FDA guideline change could help with blood supply
Change expands pool of eligible donors
GREENVILLE, S.C. (FOX Carolina) - Donating blood has never seemed like a daunting task to Allie Van Dyke; she saw it as a way to be a dutiful citizen. However, when she first tried to donate as a college student, she learned she was not eligible to give blood.
“I burst into tears and didn’t stop crying for about an hour,” Van Dyke told FOX Carolina. “Now I can donate blood and I’m really excited.”
For more than 20 years, the Federal Drug Administration has deferred blood donations from people who have lived or traveled extensively in parts of Europe as a precaution against the theoretical threat of bovine spongiform encephalopathy, also known as mad cow disease. The deferral applied to people who had spent three months in England, Northern Island, Scotland Wales, the Isle of Man, the Channel Islands, Gibraltar or the Falkland Islands between 1980 and 1996. People who spent a total of five years in France or Ireland from 1980 to 2001 were also prohibited from donating blood. Additionally, anyone who received a blood transfusion from any of these areas from 1980 to the present were not permitted to donate blood.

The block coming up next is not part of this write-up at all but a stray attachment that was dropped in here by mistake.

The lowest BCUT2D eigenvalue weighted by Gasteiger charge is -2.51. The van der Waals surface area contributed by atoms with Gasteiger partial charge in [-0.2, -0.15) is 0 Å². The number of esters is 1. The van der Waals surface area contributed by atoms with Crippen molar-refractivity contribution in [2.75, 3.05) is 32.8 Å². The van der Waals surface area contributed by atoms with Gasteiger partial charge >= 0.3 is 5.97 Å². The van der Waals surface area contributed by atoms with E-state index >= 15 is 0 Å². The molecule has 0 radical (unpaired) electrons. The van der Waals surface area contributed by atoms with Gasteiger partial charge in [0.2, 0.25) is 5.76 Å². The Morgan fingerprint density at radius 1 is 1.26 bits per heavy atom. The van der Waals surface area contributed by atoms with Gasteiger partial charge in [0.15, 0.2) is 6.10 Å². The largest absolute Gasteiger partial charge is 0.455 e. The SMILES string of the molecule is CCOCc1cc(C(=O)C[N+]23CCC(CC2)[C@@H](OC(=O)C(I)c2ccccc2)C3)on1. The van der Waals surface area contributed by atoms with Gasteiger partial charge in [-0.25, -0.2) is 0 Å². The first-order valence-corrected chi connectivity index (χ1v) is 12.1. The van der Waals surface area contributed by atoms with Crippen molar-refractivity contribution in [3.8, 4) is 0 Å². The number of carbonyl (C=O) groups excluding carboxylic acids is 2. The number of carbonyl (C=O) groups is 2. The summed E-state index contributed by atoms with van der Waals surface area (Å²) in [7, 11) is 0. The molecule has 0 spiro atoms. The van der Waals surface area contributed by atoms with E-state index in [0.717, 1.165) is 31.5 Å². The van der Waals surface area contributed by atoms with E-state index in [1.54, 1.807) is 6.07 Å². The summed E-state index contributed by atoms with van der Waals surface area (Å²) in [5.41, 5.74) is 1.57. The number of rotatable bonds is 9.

After years of analysis and no documentation of transmissions through blood transfusions, the FDA has lifted the deferral.
“I didn’t think that in my lifetime this deferral would be lifted,” said Van Dyke, who lived in England from age 3 to 7 during the 1990′s.
The Blood Connection, which supplies more than 100 hospitals in the Carolinas and Georgia, has been advocating for modification of the deferral. The change comes at a critical time.
“We need to collect roughly 800 to 1,000 units a day to make sure that we have what our hospitals need,” Katie Smithson, media coordinator for The Blood Connection, told FOX Carolina. “We’re struggling to get to that number.”
Smithson said the demand for blood transfusions has increased as fewer people are donating. She said The Blood Connection welcomes the change.
“We are thrilled to hear about it because it opens up our donor pool to thousands and thousands of people,” Smithson said.
Van Dyke, who also works for The Blood Connection, said she looks forward to helping meet the demand.
“Every two months I want to be right there donating blood,” Van Dyke said. “I know that a lot of people are going to feel like me.”
Copyright 2022 WHNS. All rights reserved.